You’re assured of a warm Emerald Isle welcome at O’Toole’s, the newest addition to Earlsdon’s café family! Majoring on hearty breakfasts, but also offering a range of omelettes, pancakes, panini, batches and baked potatoes as well as family recipe cakes and soda bread, O’Toole’s is named in tribute to owner Isobell’s mother and aunts.

“My mother always wanted a café” says owner Isobell when we meet. “She came from a family of fabulous baking sisters. They could make anything out of nothing, as they had to do when times were hard. They were born and raised in Ireland and although they made their homes here, they still went back every year”.

In keeping with Isobell’s heritage, the emphasis at O’Toole’s is firmly on Irish hospitality and Irish food. “It’s what I was brought up on and it’s what I like” says Isobell. “We make our own soda bread to my mother’s recipe” she continues “so it’s called Bridie’s bread. The apple pie is Auntie Rita’s, and the scones are my godmother’s. She lives in Liverpool and she still bakes!

“As for the sausages” she continues “they’re an Irish recipe and we do black pudding, white pudding…I’m really looking for authenticity. It has to taste right. If you’re going to put that stamp on it, that’s what it has to be. I don’t think you can have just have any pork sausage”.

Readers who are familiar with Cheylesmore may already know Isobell from the old Spires Supper Bar and Cafe Delicia on the Queen Isabel’s Avenue bit of the Cheylesmore Parade. “I worked there for twenty six years” says Isobell. “I sort of managed it and I was in and out of the three shops, so that’s where I learned my craft. It closed when the owners retired, but this came up for sale at about the same time”.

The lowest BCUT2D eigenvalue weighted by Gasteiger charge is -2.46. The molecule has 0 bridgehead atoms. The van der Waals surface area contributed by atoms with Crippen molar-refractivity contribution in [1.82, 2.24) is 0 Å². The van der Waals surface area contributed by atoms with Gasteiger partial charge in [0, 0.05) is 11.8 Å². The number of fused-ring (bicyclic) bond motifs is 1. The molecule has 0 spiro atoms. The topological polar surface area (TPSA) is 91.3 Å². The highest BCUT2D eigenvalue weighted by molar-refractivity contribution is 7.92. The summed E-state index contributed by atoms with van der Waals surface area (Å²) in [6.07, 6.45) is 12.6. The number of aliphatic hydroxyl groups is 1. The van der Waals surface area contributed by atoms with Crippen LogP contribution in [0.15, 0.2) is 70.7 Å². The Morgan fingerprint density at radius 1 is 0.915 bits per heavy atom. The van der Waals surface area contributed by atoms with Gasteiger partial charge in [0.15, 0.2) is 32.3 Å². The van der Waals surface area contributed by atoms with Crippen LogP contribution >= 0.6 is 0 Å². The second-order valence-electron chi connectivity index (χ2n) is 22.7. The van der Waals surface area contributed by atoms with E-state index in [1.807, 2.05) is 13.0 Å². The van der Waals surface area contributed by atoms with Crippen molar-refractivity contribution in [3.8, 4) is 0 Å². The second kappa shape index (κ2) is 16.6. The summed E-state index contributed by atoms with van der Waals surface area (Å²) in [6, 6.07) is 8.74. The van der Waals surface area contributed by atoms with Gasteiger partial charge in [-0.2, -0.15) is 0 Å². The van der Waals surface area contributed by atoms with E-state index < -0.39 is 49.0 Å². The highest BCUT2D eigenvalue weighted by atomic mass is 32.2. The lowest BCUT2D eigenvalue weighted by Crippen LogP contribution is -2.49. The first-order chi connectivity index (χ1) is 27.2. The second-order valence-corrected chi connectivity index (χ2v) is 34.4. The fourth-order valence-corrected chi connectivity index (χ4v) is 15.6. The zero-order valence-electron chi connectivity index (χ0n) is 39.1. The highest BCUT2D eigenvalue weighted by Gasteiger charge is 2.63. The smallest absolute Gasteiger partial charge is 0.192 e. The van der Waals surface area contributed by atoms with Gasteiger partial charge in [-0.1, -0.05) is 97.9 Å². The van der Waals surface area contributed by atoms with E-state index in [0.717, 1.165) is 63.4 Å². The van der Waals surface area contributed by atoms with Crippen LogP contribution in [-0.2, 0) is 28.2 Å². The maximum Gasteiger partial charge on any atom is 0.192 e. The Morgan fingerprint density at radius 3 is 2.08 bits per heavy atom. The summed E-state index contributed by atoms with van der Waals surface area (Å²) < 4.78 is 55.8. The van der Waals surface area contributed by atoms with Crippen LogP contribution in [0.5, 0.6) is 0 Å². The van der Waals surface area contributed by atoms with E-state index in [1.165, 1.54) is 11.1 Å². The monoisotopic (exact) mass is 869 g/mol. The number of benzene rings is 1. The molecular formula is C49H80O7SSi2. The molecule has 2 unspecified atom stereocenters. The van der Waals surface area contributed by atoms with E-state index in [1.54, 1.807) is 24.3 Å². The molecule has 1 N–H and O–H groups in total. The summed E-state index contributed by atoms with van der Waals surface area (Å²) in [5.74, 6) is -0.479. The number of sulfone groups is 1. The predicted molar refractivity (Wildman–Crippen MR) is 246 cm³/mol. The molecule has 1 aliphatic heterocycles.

Located on the corner of Earlsdon Avenue North and Westwood Road (in the old Ramkins Cafe), Isobell says O’Toole’s is not targeting any particular customer group, but as she greets regulars by name, it’s clear that the new venture has already built up a loyal following. “As far as cafés in Earlsdon go” she says “I think there’s room for everyone as long as we all do something a little bit different. I try, as much as I can, to be aware of the businesses around me, so as to not tread on too many toes. I will be doing meals in the summer, but they will be what I would call basic fare, so you’re talking liver and onions, stews, quiche, salad…”

And it’s a formula that seems to be working. “We have a group of between three and five people who are working locally” she says “and they’ve been in every day for the last three weeks because they’ve got healthy appetites, it suits their price bracket, and they say it’s exactly what they’re looking for”.